Brain Vessel Disease Poses Risk To Elderly

October 30, 2015

NewsStandOnline.Net (30-October-2015): One in three elderly people suffers from severe small brain vessel disease that may lead to strokes, according to a screening program of the Chinese University of Hong Kong.

Those with a severe small vessel disease will have a 3.4 times higher risk than normal people of developing cognitive impairment over three years, said CUHK Department of Medicine and Therapeutics professor and research team leader Vincent Mok Chung-Tong.

The study is in line with recent overseas medical researches that found that those with the disease have three to five times higher risk of strokes than healthy seniors.

Brain Vessel Disease Poses Risk To Elderly

Mok said half of those who started to have small blood vessels obstructed in the brain would show no symptoms in their daily lives.  The disease is diagnosed through an MRI or magnetic resonance imaging test.

Mok said 800 patients, aged 65 or above who joined the screening from 2012 to 2015, were those with minor to medium severity of small blood vessel obstructions in the brain, but have never had strokes before.

About 80 percent of those who suffer from the disease have high blood pressure, while smoking habits and high blood glucose are also common causes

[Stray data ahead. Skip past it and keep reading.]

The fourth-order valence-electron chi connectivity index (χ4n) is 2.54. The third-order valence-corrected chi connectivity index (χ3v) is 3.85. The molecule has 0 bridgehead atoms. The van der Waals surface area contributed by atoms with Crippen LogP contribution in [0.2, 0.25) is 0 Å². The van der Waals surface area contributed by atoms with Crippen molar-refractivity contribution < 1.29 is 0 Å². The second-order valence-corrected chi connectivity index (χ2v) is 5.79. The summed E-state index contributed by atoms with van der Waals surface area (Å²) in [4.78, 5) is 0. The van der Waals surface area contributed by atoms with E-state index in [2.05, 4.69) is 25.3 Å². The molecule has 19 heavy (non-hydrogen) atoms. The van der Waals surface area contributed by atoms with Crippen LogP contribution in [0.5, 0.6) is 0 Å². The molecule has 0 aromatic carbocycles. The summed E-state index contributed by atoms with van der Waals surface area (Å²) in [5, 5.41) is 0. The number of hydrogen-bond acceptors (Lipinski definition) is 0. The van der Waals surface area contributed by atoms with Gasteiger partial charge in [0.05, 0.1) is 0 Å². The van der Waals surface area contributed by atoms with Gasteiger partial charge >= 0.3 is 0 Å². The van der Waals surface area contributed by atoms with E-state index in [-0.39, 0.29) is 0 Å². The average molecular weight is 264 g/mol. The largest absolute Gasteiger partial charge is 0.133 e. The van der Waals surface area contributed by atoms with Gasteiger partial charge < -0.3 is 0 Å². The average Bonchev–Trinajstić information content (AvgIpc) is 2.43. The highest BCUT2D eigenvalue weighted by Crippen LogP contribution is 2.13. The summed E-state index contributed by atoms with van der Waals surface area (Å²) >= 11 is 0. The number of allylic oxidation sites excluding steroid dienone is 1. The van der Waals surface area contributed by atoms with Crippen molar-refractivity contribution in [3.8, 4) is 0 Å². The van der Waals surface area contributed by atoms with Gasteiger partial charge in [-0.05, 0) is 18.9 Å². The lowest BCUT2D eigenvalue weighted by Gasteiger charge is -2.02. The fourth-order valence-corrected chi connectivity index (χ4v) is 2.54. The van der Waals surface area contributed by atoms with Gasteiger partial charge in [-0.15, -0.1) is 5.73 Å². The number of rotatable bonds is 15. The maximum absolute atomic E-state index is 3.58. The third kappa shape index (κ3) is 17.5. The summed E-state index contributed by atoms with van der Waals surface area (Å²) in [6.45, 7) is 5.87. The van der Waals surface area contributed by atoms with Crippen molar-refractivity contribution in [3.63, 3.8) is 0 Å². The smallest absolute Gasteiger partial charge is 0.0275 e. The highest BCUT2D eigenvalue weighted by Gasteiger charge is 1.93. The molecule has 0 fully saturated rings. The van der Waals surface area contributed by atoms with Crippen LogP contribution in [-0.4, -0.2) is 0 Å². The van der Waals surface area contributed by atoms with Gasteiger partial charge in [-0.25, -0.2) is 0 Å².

Some patients who joined the screening are among the other half not free from signs of the disease.  Mok said 35 percent of patients usually have slight cognitive impairment while 15 percent would show severe cognitive problem.

“There could be very different symptoms between patients who suffer from this disease, ranging from a change in emotions or personality to more physical limitations, such as difficulty in walking,” he said.

At the moment, there are no ways to entirely cure the disease once it has developed, said Mok, adding it would likely get more serious as one ages.

“Keeping a healthy diet and lifestyle is always the way to go.  Research will go on for at least two more years to observe the effect of medication”, he said.

He will track patients on third- generation anti-platelet medication or cilostazol under his early prevention approach, while conventional treatments usually comes in only after patients suffer strokes.